Alas, there was no freude. While this resulted in 54-64 pages (depending on what you look at) of the site getting indexed, still none of the search result pages were being indexed. These search result pages are generated by php from a database, but Google and various experts insist that dynamic search result pages such as should be followed and indexed by Googlebot just fine. I tried another tack, which was going into the URL Parameters section of the Google Webmaster Tools, and specifying that our various parameters (identifier, opus, hess, etc.) all specified the page, and that Google should index every page. That seemed good too, but it didn’t work either.

I then made another pathetic plea for assistance on the Google webmaster support forums, and this time we got what might be the key. Roman Maeschi, a regular on those forums, took a look at our search result pages and made a key observation:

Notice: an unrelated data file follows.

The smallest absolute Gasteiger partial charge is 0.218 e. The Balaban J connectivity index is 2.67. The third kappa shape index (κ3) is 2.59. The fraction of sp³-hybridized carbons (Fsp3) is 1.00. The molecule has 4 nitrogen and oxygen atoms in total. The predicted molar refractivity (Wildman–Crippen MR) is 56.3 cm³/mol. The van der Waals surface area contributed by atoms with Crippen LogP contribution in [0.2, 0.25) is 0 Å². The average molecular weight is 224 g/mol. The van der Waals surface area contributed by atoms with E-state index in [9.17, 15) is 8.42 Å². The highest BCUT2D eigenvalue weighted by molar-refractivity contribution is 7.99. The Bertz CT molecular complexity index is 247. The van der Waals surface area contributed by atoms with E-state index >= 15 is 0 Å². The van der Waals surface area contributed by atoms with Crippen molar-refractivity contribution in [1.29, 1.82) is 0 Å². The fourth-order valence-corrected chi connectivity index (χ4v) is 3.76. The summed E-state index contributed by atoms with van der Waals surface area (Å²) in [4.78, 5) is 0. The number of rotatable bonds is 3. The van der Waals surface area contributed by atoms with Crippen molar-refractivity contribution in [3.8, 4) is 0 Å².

“this is very bad and is probably the reason for not being indexed:

link rel=’canonical’ href=’/’ /

“Every page that has such a canonical link basically gets prevented from being indexed as this tells Google not to index the URL of the page but instead to go and index a page under this – non-existent – URL: link rel=’canonical’ href=’/’ /

“You will need to either remove the canonical link or fill it with the correct URL that you want index.”

After looking at the source code for various search result pages, sure enough, there it was, on every one of these pages. What was that, and where the heck did it come from?? A bit of Google searching indicated that it’s part of the standard WordPress setup, and allows canonical links to be generated whenever you post (such as, most likely, what will happen when this post goes live). But our search template page, which was originally generated in WordPress, isn’t actually within the WordPress environment. Our expectation is that while it works fine within WordPress, it generates extremely problematic garbage like this when it’s taken outside.